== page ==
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Turbott Wolfe, Plomer, William
18 Plomer, William Turbott Wolfe
New York Harcourt, Brace and Company (c.1926) NO First American Edition Hardcover Near Fine in Good dj Illustrated by (dj) Winold Reiss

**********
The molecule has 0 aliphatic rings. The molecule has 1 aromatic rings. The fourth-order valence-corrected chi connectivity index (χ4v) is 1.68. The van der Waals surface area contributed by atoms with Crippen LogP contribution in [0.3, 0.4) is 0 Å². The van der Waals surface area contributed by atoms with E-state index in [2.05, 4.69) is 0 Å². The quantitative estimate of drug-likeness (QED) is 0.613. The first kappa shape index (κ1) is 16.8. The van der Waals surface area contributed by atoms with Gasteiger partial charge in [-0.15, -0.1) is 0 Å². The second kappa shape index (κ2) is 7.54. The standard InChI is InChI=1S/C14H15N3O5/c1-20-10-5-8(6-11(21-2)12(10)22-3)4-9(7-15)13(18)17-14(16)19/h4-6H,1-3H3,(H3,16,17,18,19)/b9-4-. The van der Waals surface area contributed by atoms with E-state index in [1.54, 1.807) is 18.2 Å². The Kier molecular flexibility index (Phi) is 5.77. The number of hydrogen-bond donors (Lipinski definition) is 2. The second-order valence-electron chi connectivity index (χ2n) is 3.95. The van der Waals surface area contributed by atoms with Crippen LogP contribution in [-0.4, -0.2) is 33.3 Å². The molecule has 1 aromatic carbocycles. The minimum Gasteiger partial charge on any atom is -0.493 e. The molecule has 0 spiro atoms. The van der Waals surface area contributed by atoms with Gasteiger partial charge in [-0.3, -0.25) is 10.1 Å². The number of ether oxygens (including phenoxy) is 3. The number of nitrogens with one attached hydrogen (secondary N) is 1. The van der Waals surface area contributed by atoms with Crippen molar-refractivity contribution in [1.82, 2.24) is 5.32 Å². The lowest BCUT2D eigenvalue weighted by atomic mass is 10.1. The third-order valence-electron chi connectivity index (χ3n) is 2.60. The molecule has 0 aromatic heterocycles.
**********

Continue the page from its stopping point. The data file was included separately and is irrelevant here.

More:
[extremely light bumping to a couple of corners, no other significant wear, vintage price sticker and bookseller's label (from the famous San Francisco department store The White House) on rear pastedown; jacket has shallow chipping along bottom edge (both panels and spine), also a bit at the upper corners, and the rear flap, which had been detached, has been expertly re-attached by a professional paper conservator]. Plomer's remarkable debut novel, published when he was just 23, deals with "the experiences of an over-sensitive Englishman in Africa -- Africa with its burning sun, luxuriant vegetation, its superstition, and the cruelty and stupidity of its white invaders," with its title character described by one latter-day critic as "a bizarre combination of Gatsby and Prufrock (and a possible genius)." When the book was reprinted a decade ago, Nadine Gordimer declared in a new introduction that it is "an inexplicable lapse on the part of literary scholars and critics that 'Turbott Wolfe' is not recognised as a pyrotechnic presence in the canon of renegade colonialist literature along with Conrad.” It caused a furor in South Africa upon its publication (by Leonard and Virginia Woolf's Hogarth Press), for its frank depiction of interracial love, and for daring to criticize the country's whites and their supposed benevolence toward the black population. Although born in South Africa, Plomer spent most of his childhood in England before returning with his family to the country (a British dominion until 1931), where he eventually became involved (with Laurens van der Post and Roy Campbell) in the short-lived magazine "Voorslag" ("Whiplash"), through which they intended to agitate in favor of racial equality. Local outrage over that publication and "Turbott Wolfe" itself led to Plomer's departure from South Africa in 1926; after several years in Japan, he returned to England, where his friendship with the Woolfs facilitated his acceptance into the British literary establishment. Although he wrote relatively little fiction other than short stories after 1934, he was a prolific reviewer, poet and essayist, and had a good deal of influence as the chief reader for publisher Jonathan Cape. He also collaborated (as librettist on several works) with composer Benjamin Britten, and published two autobiographies. The American edition of this landmark novel is much less common than the original Hogarth Press issue, and boasts a colorful dust jacket designed by Winold Reiss, a German-born American artist and graphic designer whose work showed the influence of Native American art and culture. [PLEASE NOTE that the rear jacket flap has been reattached by a professional paper conservator.]